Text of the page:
World Health Organization (WHO) chief Tedros Adhanom Ghebreyesus on Tuesday said a COVID-19 vaccine may be ready by year-end.
Addressing the end of a two-day meeting of WHO Executive Board on the pandemic, WHO Director-General Tedros said, "We will need vaccines and there is hope that by the end of this year we may have a vaccine. There is hope."
There are over half a dozen vaccine trial underway. AstraZeneca and Oxford University's COVID-19 vaccine is said to be at the most advanced stage.
The WHO held a meeting of its Executive Board to discuss the pandemic on October 5-6. The WHO is meeting at its headquarters in Geneva, Switzerland, to discuss the global response to the pandemic.
The WHO has said that one in 10 people around the world may have contracted COVID-19.
More than one million people have died from the virus, according to a tally from Johns Hopkins University. After the US, India and Brazil have seen the most infections and deaths.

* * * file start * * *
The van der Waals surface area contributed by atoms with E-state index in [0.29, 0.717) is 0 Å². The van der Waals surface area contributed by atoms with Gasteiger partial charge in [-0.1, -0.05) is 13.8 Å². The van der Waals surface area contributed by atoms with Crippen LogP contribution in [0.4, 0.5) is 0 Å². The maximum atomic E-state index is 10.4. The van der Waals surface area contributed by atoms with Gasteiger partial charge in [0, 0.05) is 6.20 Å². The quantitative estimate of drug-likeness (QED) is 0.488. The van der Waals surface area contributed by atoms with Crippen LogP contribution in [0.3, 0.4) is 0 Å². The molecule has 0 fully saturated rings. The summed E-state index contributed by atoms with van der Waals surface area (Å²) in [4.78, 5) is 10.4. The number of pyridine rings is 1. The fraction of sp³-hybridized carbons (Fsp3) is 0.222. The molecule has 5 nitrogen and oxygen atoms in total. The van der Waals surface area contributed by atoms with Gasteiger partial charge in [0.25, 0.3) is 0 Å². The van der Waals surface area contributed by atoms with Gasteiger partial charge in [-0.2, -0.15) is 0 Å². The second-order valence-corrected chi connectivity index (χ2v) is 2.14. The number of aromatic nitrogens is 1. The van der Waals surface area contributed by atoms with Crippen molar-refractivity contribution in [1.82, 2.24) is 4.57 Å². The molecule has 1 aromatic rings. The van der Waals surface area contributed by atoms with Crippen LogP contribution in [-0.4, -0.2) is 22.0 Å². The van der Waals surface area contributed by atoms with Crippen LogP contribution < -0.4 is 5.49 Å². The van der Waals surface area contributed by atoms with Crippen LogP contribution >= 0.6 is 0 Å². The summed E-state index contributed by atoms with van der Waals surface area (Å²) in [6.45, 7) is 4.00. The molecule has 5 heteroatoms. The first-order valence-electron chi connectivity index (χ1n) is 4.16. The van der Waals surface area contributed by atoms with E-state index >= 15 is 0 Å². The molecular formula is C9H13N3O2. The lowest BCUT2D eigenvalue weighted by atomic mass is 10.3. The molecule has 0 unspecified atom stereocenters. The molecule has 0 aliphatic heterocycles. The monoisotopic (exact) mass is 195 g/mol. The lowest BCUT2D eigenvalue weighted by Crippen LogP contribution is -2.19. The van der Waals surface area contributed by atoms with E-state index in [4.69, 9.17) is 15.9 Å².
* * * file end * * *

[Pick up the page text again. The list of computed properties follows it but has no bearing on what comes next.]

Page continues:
Earlier in July, the WHO appointed former Liberian President and Nobel Laureate Ellen Johnson Sirleaf and former New Zealand Prime Minister Helen Clark as two co-chairs to the Independent Panel for Pandemic Preparedness and Response (IPPR). The panel met for the first time last month.
During the WHO Executive Board Special Session on Tuesday, Tedros stated that he chose the two co-chairs in order to allow the panel to begin work without delay.
"I appointed the two co-chairs, that's it, then empowered the two co-chairs to select the rest of the panel, as reported today -- that makes the panel really independent -- and also to hire their own secretariat and to avoid also any influence from any donor," Tedros remarked.
Despite his decision to select the two co-chairs, the director-general added that consultations were held with several of the WHO's member states ahead of their appointment.